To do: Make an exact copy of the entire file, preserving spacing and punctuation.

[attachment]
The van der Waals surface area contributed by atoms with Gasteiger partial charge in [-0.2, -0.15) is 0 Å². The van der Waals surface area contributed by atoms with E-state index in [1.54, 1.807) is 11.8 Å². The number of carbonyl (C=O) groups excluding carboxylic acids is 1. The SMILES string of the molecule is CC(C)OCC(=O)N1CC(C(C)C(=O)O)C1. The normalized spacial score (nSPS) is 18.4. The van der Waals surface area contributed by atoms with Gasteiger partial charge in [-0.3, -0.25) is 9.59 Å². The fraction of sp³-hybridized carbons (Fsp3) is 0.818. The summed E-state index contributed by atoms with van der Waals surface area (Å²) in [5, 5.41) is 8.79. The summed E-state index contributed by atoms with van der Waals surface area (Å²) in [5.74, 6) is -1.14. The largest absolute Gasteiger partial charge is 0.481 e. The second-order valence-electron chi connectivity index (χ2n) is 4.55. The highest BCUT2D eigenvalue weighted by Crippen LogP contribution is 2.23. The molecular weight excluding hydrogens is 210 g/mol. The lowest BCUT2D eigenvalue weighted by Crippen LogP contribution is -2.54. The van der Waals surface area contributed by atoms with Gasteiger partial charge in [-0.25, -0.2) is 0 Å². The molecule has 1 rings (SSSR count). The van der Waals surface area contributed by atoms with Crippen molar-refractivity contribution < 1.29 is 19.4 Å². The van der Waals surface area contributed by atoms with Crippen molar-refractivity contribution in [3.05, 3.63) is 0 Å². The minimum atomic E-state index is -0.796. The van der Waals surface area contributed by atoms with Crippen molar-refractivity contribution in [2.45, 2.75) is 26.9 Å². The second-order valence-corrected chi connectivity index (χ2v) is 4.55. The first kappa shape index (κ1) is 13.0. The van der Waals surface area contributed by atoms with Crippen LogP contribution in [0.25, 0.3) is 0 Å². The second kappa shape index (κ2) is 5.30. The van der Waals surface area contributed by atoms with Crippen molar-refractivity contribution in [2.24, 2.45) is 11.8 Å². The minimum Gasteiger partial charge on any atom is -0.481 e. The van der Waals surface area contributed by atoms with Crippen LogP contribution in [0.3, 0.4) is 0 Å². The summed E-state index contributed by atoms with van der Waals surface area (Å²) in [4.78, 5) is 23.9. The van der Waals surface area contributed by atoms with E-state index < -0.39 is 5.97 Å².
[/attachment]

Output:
The van der Waals surface area contributed by atoms with Gasteiger partial charge in [-0.2, -0.15) is 0 Å². The van der Waals surface area contributed by atoms with E-state index in [1.54, 1.807) is 11.8 Å². The number of carbonyl (C=O) groups excluding carboxylic acids is 1. The SMILES string of the molecule is CC(C)OCC(=O)N1CC(C(C)C(=O)O)C1. The normalized spacial score (nSPS) is 18.4. The van der Waals surface area contributed by atoms with Gasteiger partial charge in [-0.3, -0.25) is 9.59 Å². The fraction of sp³-hybridized carbons (Fsp3) is 0.818. The summed E-state index contributed by atoms with van der Waals surface area (Å²) in [5, 5.41) is 8.79. The summed E-state index contributed by atoms with van der Waals surface area (Å²) in [5.74, 6) is -1.14. The largest absolute Gasteiger partial charge is 0.481 e. The second-order valence-electron chi connectivity index (χ2n) is 4.55. The highest BCUT2D eigenvalue weighted by Crippen LogP contribution is 2.23. The molecular weight excluding hydrogens is 210 g/mol. The lowest BCUT2D eigenvalue weighted by Crippen LogP contribution is -2.54. The van der Waals surface area contributed by atoms with Gasteiger partial charge in [-0.25, -0.2) is 0 Å². The molecule has 1 rings (SSSR count). The van der Waals surface area contributed by atoms with Crippen molar-refractivity contribution < 1.29 is 19.4 Å². The van der Waals surface area contributed by atoms with Crippen molar-refractivity contribution in [3.05, 3.63) is 0 Å². The minimum atomic E-state index is -0.796. The van der Waals surface area contributed by atoms with Crippen molar-refractivity contribution in [2.45, 2.75) is 26.9 Å². The second-order valence-corrected chi connectivity index (χ2v) is 4.55. The first kappa shape index (κ1) is 13.0. The van der Waals surface area contributed by atoms with Crippen LogP contribution in [0.25, 0.3) is 0 Å². The second kappa shape index (κ2) is 5.30. The van der Waals surface area contributed by atoms with Crippen molar-refractivity contribution in [2.24, 2.45) is 11.8 Å². The minimum Gasteiger partial charge on any atom is -0.481 e. The van der Waals surface area contributed by atoms with Crippen LogP contribution in [0.3, 0.4) is 0 Å². The summed E-state index contributed by atoms with van der Waals surface area (Å²) in [4.78, 5) is 23.9. The van der Waals surface area contributed by atoms with E-state index < -0.39 is 5.97 Å².